On September 27, 2007, the Office of the Inspector General of the Department of Health and Human Services posted OIG Advisory Opinion No. 07-10 which approves a tax exempt hospital proposal for compensating physicians for on call coverage. While acknowledging that on call compensation potentially creates considerable risk that physicians may demand compensation as a condition of practicing and referring patients to a hospital, the OIG nevertheless concluded that, even though the personal service safe harbor may not apply because the compensation is not set in advance in accordance with those requirements, the arrangement nevertheless "presented a low risk of fraud and abuse". 

The hospital designed a call coverage program requiring basic physician obligations as part of a two (2) year service contract available to all physicians on the medical staff. The basic obligations and the arrangement include the following:

  1. Participation in a monthly call rotation established on a monthly basis by the appropriate department or division chief or chair.
  1. Continuing in-patient care and consultation obligations for patients seen in the emergency department and then later admitted to the hospital. 
  1. Timely response requirements for emergency calls. 
  1. Cooperation with risk management and quality assurance initiatives within the hospital.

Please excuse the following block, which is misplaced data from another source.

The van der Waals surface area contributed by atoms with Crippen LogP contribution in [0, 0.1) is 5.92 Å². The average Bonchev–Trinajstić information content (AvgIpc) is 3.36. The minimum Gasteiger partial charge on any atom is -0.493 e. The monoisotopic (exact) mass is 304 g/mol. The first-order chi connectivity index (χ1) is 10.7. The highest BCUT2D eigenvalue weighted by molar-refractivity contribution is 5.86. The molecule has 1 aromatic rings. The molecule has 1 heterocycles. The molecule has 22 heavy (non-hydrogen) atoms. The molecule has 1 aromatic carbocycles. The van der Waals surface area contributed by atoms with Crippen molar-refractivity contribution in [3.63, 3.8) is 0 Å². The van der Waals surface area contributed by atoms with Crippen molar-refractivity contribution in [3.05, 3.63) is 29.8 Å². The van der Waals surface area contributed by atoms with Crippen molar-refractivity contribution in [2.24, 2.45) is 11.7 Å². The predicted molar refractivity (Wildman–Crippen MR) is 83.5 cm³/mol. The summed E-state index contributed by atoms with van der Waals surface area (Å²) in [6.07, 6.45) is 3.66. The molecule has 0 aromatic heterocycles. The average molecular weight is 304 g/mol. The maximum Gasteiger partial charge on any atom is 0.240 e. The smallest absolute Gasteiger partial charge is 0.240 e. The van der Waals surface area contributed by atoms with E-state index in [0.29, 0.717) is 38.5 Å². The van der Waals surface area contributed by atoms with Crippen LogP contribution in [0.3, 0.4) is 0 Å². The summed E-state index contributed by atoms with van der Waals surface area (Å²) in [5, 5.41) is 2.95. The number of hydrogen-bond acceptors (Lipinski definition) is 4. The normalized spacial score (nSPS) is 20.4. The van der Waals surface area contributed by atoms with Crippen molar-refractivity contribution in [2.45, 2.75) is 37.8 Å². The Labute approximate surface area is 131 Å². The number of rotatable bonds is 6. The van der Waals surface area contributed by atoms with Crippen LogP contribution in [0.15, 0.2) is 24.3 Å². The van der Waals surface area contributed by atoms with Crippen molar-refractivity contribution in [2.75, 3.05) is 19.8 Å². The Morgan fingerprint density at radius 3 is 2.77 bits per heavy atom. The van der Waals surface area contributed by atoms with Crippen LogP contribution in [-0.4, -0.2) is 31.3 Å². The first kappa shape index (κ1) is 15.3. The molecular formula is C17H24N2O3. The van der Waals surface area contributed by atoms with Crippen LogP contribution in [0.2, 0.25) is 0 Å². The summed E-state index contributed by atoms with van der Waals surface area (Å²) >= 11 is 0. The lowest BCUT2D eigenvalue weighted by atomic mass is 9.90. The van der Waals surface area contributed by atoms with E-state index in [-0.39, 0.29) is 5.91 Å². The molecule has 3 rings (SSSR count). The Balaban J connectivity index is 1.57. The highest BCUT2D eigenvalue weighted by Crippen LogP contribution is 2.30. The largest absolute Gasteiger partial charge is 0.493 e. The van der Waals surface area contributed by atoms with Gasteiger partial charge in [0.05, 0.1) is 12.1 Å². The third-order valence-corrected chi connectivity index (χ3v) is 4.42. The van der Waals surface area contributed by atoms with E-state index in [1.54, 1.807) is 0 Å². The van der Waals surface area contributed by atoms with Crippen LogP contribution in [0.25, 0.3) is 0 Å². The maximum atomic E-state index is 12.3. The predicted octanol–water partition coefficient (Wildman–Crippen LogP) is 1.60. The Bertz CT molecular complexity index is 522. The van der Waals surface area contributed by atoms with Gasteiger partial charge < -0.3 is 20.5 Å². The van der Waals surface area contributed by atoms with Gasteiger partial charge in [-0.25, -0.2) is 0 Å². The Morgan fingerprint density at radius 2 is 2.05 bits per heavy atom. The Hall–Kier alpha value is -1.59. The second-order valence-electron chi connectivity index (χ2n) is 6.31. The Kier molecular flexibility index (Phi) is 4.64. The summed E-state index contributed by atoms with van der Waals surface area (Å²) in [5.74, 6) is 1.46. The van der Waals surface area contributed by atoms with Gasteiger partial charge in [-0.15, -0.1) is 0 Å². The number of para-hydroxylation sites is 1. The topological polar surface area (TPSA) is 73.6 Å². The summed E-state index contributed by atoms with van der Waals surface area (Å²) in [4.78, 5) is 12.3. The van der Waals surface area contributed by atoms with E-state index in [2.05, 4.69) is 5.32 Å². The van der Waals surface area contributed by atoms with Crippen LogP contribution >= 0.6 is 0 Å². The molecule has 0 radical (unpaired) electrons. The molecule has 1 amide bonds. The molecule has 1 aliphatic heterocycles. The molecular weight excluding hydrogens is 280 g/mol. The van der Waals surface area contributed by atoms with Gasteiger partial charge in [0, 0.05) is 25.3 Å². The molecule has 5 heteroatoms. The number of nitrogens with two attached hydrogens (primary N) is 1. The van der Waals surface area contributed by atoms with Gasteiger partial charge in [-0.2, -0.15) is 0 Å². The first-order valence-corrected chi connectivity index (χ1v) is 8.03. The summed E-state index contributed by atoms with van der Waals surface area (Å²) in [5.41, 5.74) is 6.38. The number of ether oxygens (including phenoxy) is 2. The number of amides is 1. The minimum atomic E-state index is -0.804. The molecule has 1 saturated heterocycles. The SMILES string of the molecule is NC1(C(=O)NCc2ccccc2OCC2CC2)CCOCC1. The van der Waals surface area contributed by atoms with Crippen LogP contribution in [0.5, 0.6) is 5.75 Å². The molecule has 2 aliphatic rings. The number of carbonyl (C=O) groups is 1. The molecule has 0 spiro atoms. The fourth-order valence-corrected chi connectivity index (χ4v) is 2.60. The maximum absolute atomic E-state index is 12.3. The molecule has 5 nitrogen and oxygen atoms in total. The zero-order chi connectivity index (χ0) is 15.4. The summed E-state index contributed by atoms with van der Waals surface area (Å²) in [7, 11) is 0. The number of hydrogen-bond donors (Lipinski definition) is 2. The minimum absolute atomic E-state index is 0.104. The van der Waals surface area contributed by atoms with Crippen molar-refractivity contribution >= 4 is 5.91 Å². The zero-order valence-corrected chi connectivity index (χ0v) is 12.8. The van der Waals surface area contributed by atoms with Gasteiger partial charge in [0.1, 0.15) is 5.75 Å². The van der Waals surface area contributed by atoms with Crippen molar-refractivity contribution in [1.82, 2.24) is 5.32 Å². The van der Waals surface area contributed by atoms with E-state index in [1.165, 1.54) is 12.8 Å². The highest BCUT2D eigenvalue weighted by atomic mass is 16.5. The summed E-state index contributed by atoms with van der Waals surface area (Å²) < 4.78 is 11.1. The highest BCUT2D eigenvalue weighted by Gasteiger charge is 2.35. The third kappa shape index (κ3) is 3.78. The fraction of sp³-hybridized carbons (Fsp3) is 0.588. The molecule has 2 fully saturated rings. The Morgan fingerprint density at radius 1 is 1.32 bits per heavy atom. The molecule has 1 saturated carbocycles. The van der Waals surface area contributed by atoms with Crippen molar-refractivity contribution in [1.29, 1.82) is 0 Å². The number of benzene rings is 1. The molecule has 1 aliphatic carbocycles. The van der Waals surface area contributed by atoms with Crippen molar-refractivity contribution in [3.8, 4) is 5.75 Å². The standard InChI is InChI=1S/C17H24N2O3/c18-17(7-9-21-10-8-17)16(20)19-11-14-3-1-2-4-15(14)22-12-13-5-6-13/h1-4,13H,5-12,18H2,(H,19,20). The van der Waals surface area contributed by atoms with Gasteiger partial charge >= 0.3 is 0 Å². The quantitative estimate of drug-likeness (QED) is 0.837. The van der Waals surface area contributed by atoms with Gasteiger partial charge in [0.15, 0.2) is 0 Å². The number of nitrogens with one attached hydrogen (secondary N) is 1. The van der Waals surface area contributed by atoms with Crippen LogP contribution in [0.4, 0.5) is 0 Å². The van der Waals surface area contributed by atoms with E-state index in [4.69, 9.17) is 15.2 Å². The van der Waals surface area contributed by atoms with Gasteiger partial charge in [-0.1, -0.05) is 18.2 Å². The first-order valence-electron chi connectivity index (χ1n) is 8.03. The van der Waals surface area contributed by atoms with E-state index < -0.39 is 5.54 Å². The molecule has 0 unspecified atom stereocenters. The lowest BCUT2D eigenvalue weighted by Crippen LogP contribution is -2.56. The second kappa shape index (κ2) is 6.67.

1. Appropriate medical record completion. 

The hospital established per diem compensation rates for each day dedicated to on call coverage excluding the 1 ½ days that each physician was required to contribute monthly as a medical staff obligation, which per diem rates differed among specialties based on the following factors: 

  1. Severity of illness typically encountered by that specialty in treating a patient presenting the Emergency Department;
  1. Likelihood of having to respond when on call at the Emergency Department;
  1. Likelihood of having to respond to a request for inpatient consultative services for an uninsured patient when on call;
  1. Degree of inpatient care typically required of the specialty for patients that initially present to the Emergency Department.

The OIG noted in its opinion that the hospital had certified its belief that the compensation was legitimate or fair market value compensation and that a third party consultant had concluded that the compensation was within the fair market value range for services to be provided, although the OIG specifically caveated that it offered no opinion as to the legitimacy of the fair market valuation. You can access the text of the opinion at the link below to the OIG resource reading room.